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Showing results for tags 'big sur'.
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Updated: 02-21-2021 @ 7:45p EST Before I start ANYTHING, I need to thank @cheeseninja for the crucial direction on this as the VM based solution wasn't going so well performance wise. Tested on my Base Model Mac Mini M1 with all Game GFX settings to ULTRA! Not smooth as butter that way, but turning down to what a sane person would isn't a bad thing. 😛 Notes: Rosetta 2 will need to be installed if not already, Type the following into the Terminal and Press the "Enter" key to install it manually softwareupdate --install-rosetta When trying to copy/paste while in the Launcher's settings, use the standard Windows key combos, not the MacOS translated key combos IE: To copy you have to use Control+C not Command+C Step 1: Install Homecoming Launcher Step 2: First Launch M1 Quirks As much of a headache as all the testing was, trying to figure out Why it wasn't doing this or that, it's great to see that, with the help of those more used to these things, we finally have a streamlined solution to getting you up and running on modern hardware once again!
I'll make it short for now (on my tablet), but I wanted to point out probably the simplest tool I've ever used for making an installation media for MacOS. Something is either wrong or changed in Mojave and newer because I can't use the simple command-line to create bootable USBs. Even worse was when I briefly tried the latest OS beta. And the I came across the Patched Sur found on github (?) and man did that masks things simple. Not only does it do all the work, but it lets you choose your version of the OS you want to build. Having used the beta in a VM to nab the live edition (the tool was designed for beta), I can even use the live edition as a source. I already had the beta installed on my 3rd partition, but when I aimed the refreshed installer at that drive it did an in place upgrade. Now depending on your hardware and its "official support status (my MBP 2012 is not), you may have to manually install the preloaded kexts from the USB. The patcher is Supposed to automate that, but a simple sudo command (I'm super green on terminal) later and I got Wi-Fi. Oddly enough, it Says I'm on the 2.4Ghz band, but I'm getting 5Ghz speeds from the router. Either way, having the full 1.5Gb of vRAM is much nicer than the 3Mb you get in parallels. I can't see much of a performance difference when doing basic functions so far.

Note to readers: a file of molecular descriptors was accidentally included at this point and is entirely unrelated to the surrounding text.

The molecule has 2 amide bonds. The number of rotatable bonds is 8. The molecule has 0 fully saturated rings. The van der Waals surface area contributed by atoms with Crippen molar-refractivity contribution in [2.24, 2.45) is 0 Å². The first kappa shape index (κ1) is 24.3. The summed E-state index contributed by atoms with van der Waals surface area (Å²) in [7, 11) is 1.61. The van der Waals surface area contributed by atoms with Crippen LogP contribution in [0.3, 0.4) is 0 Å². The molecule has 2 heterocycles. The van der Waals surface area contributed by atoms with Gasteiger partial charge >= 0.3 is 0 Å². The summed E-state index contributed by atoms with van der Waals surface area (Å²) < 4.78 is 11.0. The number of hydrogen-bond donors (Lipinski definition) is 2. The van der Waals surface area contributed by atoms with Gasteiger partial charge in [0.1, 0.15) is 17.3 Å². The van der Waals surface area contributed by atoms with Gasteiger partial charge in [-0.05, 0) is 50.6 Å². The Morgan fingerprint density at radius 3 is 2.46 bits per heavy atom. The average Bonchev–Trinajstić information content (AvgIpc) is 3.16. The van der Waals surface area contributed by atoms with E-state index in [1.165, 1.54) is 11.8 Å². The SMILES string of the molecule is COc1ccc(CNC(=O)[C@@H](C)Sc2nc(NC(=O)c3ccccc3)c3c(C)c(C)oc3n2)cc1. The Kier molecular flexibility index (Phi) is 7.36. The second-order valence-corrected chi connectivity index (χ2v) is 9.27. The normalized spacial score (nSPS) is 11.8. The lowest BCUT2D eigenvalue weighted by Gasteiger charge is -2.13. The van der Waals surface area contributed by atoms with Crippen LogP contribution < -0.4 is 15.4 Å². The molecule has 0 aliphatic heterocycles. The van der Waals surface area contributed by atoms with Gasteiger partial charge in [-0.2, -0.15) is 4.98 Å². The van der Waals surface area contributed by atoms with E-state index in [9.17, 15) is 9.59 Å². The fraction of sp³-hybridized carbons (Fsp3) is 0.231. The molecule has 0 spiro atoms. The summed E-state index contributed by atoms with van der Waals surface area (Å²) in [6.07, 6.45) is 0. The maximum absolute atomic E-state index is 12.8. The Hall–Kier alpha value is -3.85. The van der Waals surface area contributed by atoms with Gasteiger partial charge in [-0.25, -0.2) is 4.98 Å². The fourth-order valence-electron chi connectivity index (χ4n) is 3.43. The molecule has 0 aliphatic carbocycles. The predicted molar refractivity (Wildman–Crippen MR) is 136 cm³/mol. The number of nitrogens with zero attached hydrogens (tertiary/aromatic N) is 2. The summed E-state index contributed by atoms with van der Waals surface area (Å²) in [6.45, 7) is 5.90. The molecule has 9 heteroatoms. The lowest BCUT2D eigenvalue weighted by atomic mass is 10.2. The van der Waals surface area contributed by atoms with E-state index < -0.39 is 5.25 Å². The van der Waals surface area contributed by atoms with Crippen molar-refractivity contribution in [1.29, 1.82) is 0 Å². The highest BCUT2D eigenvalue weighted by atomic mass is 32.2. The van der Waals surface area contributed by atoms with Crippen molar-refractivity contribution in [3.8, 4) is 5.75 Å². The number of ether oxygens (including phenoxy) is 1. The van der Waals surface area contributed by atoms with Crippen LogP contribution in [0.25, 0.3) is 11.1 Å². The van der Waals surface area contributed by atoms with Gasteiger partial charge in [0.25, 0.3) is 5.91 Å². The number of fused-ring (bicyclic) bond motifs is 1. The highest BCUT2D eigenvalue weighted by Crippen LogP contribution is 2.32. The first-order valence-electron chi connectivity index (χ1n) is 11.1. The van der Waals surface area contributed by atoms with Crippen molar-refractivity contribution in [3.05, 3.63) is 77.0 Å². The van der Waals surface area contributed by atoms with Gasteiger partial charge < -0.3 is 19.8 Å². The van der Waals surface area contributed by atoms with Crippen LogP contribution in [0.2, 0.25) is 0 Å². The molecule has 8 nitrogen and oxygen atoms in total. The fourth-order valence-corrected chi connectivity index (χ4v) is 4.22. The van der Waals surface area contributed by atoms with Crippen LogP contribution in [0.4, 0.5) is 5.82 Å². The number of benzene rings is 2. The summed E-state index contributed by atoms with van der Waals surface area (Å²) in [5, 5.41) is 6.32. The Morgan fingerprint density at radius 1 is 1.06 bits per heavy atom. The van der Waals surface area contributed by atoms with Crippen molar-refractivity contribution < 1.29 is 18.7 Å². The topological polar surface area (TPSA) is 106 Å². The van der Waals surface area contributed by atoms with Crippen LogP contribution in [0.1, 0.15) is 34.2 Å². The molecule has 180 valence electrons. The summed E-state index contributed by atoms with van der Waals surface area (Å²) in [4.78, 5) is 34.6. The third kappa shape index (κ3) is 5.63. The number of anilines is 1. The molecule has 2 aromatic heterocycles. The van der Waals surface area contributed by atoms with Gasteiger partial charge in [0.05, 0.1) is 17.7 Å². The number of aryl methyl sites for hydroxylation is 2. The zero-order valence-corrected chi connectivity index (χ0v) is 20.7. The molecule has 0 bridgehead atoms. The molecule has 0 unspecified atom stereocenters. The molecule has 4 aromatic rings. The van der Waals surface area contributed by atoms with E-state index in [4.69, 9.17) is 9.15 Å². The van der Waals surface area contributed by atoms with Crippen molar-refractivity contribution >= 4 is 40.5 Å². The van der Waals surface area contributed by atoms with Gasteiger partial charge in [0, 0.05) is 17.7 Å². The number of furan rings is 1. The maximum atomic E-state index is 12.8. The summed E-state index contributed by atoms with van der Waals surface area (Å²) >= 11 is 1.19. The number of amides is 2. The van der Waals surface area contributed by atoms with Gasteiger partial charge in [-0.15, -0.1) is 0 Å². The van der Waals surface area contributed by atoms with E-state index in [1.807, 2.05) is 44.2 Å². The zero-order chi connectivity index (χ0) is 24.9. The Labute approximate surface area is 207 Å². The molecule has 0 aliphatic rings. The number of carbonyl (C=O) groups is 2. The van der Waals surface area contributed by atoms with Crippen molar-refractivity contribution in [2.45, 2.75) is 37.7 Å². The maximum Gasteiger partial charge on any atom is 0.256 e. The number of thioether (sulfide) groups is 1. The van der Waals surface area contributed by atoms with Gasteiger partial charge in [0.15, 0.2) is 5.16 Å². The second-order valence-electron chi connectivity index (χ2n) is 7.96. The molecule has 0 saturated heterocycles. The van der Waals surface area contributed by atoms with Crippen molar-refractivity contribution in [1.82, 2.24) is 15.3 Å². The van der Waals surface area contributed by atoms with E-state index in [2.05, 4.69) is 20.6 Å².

Note: I AM looking into the "unofficial" installation process on the below machine. My current Mac for reference: So I was doing research for work this week and came across some sad news. My test Mac has been left to pasture for the next OS. I knew it was going to happen sometime as I've had it since 2nd hand purchase with Sierra on it. It handles Catalina with no perceivable issue and I can't tell too many differences between it and Mojave besides how it handles the Tequila installations and some odd issue with Webroot not ignoring drives that are on the blacklist. That all in mind, my brain went to Window Shopping mode (thank god I'm mostly broke >.<) for a device that will take on Big Sur and beyond. At first I priced out a brand new 16" build on Apple and (after I forced myself to think realistically for needs) I ended up with a reasonably priced Mac (stop laughing). Now it's WAY more than I wanna pay and I know that there's likely an older model that will do what I want, but with ALL the issues the MBPs have had over the (recent) years, I'm scared to even consider one. I chose the above with help and managed a bit of a Unicorn when I bought it. IDC about the dead camera as it's been generally good to me with its limited use. So this is where we are in the purpose of the thread. What new(er) model should I consider that has the most tolerable (repairable) issues should I end up with one that's not quite 100%? What will last me the longest based on known issues for a device that won't see a high level of usage? Will any of them be user repair/upgradeable? General thoughts, etc?